NEW DELHI: PM Narendra Modi has directed that all proposals sent to the cabinet must state the number of jobs they can generate, in a renewed bid to push employment generation to the centre of policymaking and project conceptualisation. The government, which will soon complete three years, is going all out to ensure it delivers on the promise of creating 1 crore jobs.

Every proposal that entails some expenditure must lead to job creation and needs to include a jobs estimate, commerce and industry minister Nirmala Sitharaman told ET.

“The prime minister asks in every cabinet meeting ‘what jobs are going to be created?’ when a proposal comes up for discussion,” Sitharaman said.

A Crisil report said more than 1.5 million people enter the job market every month in the country and the rapid adoption of automation, which reduces the dependence on labour, is aggravating the situation.

“We are the youngest country with 65% of our population below 35 years of age. We are the world’s largest democracy and we have a huge domestic market to feed. No country has such an opportunity as India to create jobs with human capital and abundant natural resource,” Modi had said earlier.

Going forward, policies are being geared toward creation of employment opportunities to reap the demographic dividend.

The government wants to create more jobs to raise incomes and lift millions of Indians out of poverty.

The government is also reviewing its manufacturing policy to align it with its job-creation goals. The skilling programme is being redrawn to ensure that those entering the workplace market are ready to take on their new jobs.

The Economic Survey 2017 said the growth boost from the demographic dividend is likely to peak in the next five years as India’s share of the working-age population plateaus. Skilling and entrepreneurship thus become imperative.

The thrust on infrastructure and manufacturing will continue as the government sets the ball rolling on key rail, road and shipping projects. The government will also give a new thrust to the Pradhan Mantri Mudra Yojana, which focuses on funding micro units, to foster self-employment.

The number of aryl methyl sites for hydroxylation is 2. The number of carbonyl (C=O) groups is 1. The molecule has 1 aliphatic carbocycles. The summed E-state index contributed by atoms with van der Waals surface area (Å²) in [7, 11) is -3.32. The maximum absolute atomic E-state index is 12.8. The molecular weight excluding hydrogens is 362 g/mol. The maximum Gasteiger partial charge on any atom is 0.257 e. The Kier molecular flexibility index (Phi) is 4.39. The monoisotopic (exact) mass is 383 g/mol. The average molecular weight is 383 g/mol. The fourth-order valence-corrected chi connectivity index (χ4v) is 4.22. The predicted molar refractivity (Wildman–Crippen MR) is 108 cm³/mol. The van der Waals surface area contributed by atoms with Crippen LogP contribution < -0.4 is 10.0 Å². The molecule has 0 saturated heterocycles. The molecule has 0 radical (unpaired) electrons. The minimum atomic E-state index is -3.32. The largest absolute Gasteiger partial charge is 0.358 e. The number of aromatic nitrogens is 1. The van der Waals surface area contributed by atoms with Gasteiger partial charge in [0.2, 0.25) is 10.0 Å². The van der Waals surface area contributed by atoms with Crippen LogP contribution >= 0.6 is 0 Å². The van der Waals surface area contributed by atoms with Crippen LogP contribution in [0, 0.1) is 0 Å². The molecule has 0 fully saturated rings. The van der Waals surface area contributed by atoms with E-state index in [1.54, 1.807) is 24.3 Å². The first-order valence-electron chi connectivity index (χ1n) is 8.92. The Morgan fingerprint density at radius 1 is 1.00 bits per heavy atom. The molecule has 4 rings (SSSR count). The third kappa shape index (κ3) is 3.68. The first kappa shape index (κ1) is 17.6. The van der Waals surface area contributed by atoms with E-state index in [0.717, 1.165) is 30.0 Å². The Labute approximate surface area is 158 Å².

To ensure that job creation takes place in tandem with growth, Niti Aayog has formulated a three-year action plan that entails developing coastal employment opportunities besides identifying steps for individual sectors with potential for job creation such as tourism, gems and jewellery, apparel, leather and footwear.

There is a view that job creation has not been commensurate with the country’s economic expansion — so-called jobless growth — prompting the government to identify it as a key priority.

According to the quarterly employment survey of the labour and employment ministry, the estimated employment in eight sectors including manufacturing, construction, trade, transport, education, health, accommodation and restaurants and IT/ BPO (information technology/business process outsourcing) stands at 20.52 million in the country. Of this, manufacturing is the largest employer with the highest share at 49% followed by education at 24%. Construction accounts for the least at 1.79% and transport has a 2.8% share.

Between FY12 and FY16, the number of jobs created in India stood at 14.6 million or 3.65 million per year, according to the Confederation of Indian Industry. Though the total working-age population rose by 84.1 million, the actual labour force increased by only 20.1million. About a fourth (24%) of the working-age population joined the labour force while three-fourths (76%) remained outside it. Of the 20.1 millionstrong jump in the labour force, 14.6 million were part of the workforce that is employed, while 5.5 million were unemployed.